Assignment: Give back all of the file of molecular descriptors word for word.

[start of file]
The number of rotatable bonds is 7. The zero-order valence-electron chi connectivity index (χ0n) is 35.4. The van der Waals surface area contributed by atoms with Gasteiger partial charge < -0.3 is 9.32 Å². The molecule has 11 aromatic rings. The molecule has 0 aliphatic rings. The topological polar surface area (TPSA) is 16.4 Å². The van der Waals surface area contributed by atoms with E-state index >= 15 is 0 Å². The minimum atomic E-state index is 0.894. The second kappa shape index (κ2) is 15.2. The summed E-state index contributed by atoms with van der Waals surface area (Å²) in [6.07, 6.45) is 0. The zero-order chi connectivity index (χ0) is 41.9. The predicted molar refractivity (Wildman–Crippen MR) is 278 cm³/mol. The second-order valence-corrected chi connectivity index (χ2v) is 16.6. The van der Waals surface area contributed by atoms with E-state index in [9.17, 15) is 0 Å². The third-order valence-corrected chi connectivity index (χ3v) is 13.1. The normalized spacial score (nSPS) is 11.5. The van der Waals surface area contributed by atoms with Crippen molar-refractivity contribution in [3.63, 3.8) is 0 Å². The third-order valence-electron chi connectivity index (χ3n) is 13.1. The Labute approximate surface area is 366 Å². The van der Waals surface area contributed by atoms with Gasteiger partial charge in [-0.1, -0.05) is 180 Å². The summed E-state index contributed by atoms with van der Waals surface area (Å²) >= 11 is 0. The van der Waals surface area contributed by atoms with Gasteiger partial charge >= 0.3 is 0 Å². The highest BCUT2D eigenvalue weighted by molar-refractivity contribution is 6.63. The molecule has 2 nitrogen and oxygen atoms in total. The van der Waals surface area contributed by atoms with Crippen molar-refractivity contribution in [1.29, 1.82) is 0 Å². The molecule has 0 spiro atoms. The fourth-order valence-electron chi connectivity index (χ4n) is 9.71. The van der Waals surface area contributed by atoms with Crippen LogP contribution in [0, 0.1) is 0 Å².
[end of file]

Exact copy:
The number of rotatable bonds is 7. The zero-order valence-electron chi connectivity index (χ0n) is 35.4. The van der Waals surface area contributed by atoms with Gasteiger partial charge < -0.3 is 9.32 Å². The molecule has 11 aromatic rings. The molecule has 0 aliphatic rings. The topological polar surface area (TPSA) is 16.4 Å². The van der Waals surface area contributed by atoms with E-state index >= 15 is 0 Å². The minimum atomic E-state index is 0.894. The second kappa shape index (κ2) is 15.2. The summed E-state index contributed by atoms with van der Waals surface area (Å²) in [6.07, 6.45) is 0. The zero-order chi connectivity index (χ0) is 41.9. The predicted molar refractivity (Wildman–Crippen MR) is 278 cm³/mol. The second-order valence-corrected chi connectivity index (χ2v) is 16.6. The van der Waals surface area contributed by atoms with E-state index in [9.17, 15) is 0 Å². The third-order valence-corrected chi connectivity index (χ3v) is 13.1. The normalized spacial score (nSPS) is 11.5. The van der Waals surface area contributed by atoms with Crippen molar-refractivity contribution in [3.63, 3.8) is 0 Å². The third-order valence-electron chi connectivity index (χ3n) is 13.1. The Labute approximate surface area is 366 Å². The van der Waals surface area contributed by atoms with Gasteiger partial charge in [-0.1, -0.05) is 180 Å². The summed E-state index contributed by atoms with van der Waals surface area (Å²) >= 11 is 0. The van der Waals surface area contributed by atoms with Gasteiger partial charge >= 0.3 is 0 Å². The highest BCUT2D eigenvalue weighted by molar-refractivity contribution is 6.63. The molecule has 2 nitrogen and oxygen atoms in total. The van der Waals surface area contributed by atoms with Crippen molar-refractivity contribution in [1.29, 1.82) is 0 Å². The molecule has 0 spiro atoms. The fourth-order valence-electron chi connectivity index (χ4n) is 9.71. The van der Waals surface area contributed by atoms with Crippen LogP contribution in [0, 0.1) is 0 Å².